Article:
Vote centers around Washoe County will open at 9 a.m. Saturday, kicking off two weeks of Early Voting.  
Nearly 300,000 residents are registered to vote in Washoe County. As of October 15, more than 34,000 ballots have been dropped off or mailed in. Now voters will have two weeks, October 17-30, to vote in person before Election Day, or continue to mail in or drop off their ballots.  
There are 15 in-person vote centers throughout the county, and voters can choose any voter center that is convenient to them. Vote centers have digital voting booths as well as ballot drop-boxes for those who have already filled out their mail-in ballot and wish to drop it off. There are also an additional 15 drop-off-only locations around the county. 
All vote centers will adhere to COVID-19 safety measures, including sanitization of voting machines between uses, temperature checks, social distancing, and mask requirements. Every vote center is staffed with polling managers who will ensure that the voting process is smooth and safe.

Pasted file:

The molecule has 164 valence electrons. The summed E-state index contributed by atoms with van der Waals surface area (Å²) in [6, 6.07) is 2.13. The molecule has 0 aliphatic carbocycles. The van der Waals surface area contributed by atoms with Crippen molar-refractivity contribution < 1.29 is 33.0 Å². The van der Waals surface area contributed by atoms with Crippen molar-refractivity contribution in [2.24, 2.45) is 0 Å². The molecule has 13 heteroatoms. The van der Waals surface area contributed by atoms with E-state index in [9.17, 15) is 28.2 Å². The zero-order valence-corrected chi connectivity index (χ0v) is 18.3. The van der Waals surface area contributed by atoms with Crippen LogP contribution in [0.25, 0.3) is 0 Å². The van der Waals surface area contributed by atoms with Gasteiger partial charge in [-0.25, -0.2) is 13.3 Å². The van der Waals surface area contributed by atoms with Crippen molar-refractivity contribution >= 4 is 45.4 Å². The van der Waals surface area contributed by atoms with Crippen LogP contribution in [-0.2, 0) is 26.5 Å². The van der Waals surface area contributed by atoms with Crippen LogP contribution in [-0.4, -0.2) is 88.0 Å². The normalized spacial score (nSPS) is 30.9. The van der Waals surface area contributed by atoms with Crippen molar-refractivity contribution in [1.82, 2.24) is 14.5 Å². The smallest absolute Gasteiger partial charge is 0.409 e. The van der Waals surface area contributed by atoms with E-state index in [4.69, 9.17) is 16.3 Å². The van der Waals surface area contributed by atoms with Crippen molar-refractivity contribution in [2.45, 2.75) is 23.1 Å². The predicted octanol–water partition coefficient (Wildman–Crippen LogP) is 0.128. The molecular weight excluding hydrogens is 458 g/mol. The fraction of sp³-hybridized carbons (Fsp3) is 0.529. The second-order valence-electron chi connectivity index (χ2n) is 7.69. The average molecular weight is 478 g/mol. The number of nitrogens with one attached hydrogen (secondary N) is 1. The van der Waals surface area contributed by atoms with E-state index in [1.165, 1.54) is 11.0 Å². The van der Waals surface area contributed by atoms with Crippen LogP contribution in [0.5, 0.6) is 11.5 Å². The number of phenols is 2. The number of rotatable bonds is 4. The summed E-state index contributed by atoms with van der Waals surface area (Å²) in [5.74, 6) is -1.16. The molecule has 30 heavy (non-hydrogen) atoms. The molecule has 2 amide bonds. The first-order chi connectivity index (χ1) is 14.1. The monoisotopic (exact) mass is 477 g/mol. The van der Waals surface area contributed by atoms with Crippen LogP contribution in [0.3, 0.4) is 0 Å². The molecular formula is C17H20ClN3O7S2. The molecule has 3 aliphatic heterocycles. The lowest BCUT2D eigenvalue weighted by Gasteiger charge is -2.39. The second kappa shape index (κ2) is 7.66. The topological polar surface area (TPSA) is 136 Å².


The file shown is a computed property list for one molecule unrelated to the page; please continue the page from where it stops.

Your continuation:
Washoe County Security, Reno and Sparks police departments, and the Washoe County Sheriff’s Office are working together to ensure a peaceful process at the polls. Federal, state, and local regulations prohibit campaigning at polling locations. No campaigning or signs can be displayed within 100 feet of polling locations, which includes talking to voters about candidates, distributing fliers, or using loudspeakers to broadcast information. Additionally, election-related clothing or accessories are also prohibited inside vote centers. 
“I ask voters to please leave their campaign shirts, hats, buttons or ribbons at home when they go vote,” Registrar of Voters Deanna Spikula said. “They will be asked to cover up or remove campaign material. Additionally, voter intimidation is a very real crime and will not be tolerated at our polling places.”  
Washoe County extended the hours of Early Voting and included larger venues than in the past – Lawlor Events Center and the Reno Sparks Convention Center, for example – to accommodate more voters and keep the wait times to a minimum. However, voters should anticipate some delay during high-traffic times, and they can check the wait times for each location using the Wait Time Tool on the registrar’s website.  
The wait time, voter turnout reports, voting locations, regulations, and all other information is on the registrar’s website,